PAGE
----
Published on September 2nd, 2014 | by Joshua S Hill1
European Carbon Price Set To Rise To €23/t Between 2021 And 2030
September 2nd, 2014 by Joshua S Hill
A new report from information firm Thomson Reuters predicts the European carbon price is expected to rise over the next decade, increasing to an average of €23 per tonne between 2021 and 2030.
The report, which analysed European energy and climate policy, concludes that stricter regulations imposed as a result of reforming the European Emissions Trading System (ETS) will bump the carbon price higher, or face a lacklustre policy towards the region’s climate goals.
“The single most important factor for the future carbon price is the European Commission’s proposal to reform the current carbon market,” Thomson Reuters concluded. The Market Stability Reserve reform proposed in January would manage the supply of permits “depending on changes in demand”, a process that would make carbon prices more stable.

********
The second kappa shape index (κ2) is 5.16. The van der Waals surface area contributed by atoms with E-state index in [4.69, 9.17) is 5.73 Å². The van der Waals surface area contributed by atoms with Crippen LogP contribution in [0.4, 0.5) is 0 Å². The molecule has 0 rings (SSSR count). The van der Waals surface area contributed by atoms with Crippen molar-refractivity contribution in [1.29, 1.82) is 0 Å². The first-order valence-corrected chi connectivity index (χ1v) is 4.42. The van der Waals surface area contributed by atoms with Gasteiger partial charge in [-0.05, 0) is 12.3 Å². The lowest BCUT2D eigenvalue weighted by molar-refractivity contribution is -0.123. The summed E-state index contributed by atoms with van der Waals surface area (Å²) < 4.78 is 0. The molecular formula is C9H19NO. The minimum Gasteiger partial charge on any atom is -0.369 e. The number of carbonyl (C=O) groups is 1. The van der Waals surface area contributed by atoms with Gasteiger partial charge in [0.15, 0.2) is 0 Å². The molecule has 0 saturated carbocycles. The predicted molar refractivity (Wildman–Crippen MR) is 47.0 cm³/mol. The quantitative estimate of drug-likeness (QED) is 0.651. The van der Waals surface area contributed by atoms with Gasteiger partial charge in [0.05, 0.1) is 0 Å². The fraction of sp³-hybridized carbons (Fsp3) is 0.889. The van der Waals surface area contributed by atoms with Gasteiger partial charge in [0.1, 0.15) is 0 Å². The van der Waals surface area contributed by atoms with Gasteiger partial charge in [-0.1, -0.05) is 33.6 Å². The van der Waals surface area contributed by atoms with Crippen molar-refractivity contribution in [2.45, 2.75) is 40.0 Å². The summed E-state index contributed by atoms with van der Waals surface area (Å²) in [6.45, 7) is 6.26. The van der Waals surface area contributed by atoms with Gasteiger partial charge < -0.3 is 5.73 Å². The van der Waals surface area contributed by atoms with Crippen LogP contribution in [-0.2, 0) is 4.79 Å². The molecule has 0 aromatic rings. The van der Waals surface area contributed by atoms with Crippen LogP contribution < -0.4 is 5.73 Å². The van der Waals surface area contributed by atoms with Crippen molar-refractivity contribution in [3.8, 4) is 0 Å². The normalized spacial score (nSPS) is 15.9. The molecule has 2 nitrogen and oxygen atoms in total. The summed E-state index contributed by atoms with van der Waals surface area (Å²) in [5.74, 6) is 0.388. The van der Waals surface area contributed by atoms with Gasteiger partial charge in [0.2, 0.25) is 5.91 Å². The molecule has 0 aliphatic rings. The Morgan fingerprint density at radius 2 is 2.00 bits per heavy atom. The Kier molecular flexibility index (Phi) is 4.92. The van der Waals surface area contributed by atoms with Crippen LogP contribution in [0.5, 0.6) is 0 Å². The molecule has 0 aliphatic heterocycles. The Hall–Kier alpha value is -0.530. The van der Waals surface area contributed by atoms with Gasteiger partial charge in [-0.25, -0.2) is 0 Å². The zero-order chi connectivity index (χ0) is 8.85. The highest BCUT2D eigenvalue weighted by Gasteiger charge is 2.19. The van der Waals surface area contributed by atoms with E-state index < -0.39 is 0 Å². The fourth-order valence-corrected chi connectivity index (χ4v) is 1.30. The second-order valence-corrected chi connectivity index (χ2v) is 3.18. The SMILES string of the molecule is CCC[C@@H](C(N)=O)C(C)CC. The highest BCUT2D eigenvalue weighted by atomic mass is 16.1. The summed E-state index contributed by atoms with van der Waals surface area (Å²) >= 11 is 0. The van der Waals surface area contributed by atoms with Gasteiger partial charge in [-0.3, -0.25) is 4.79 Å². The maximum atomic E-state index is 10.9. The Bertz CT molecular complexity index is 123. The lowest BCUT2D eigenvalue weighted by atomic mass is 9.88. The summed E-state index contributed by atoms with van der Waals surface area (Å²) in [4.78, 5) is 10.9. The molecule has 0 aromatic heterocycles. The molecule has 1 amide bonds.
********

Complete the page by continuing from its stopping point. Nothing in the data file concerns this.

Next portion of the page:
Without such reforms, however, Thomson Reuters predict that the carbon price will only average €14 per tonne in the 2021-2030 period.
Europe’s current carbon price stands at a measly €6 a tonne, serving to encourage only small emission reductions across the region. Thomson Reuters, however, believes that this is likely to change as the European Union steps up attempts to reform its climate policy through and well after the 2020 deadline for current policies.
Our forecast suggests that rising carbon prices will improve the ability of gas to compete with coal and incentivize emission reductions among European manufacturers.
Thomson Reuters’ predictions assume that the European Union adopts a 40% emission reduction target, a 27% renewable energy target, and a 30% energy efficiency target for 2030, along with the Market Stability Reserve proposal already put before the European Commission.
Such targets will push the carbon price higher, triggering emission reductions of approximately 1.7 billion tonnes of CO2 from now up until 2030. Without the Market Stability Reserve, however, Thomson Reuters predict the emissions reduction will struggle to reach half that with the proposal in effect.
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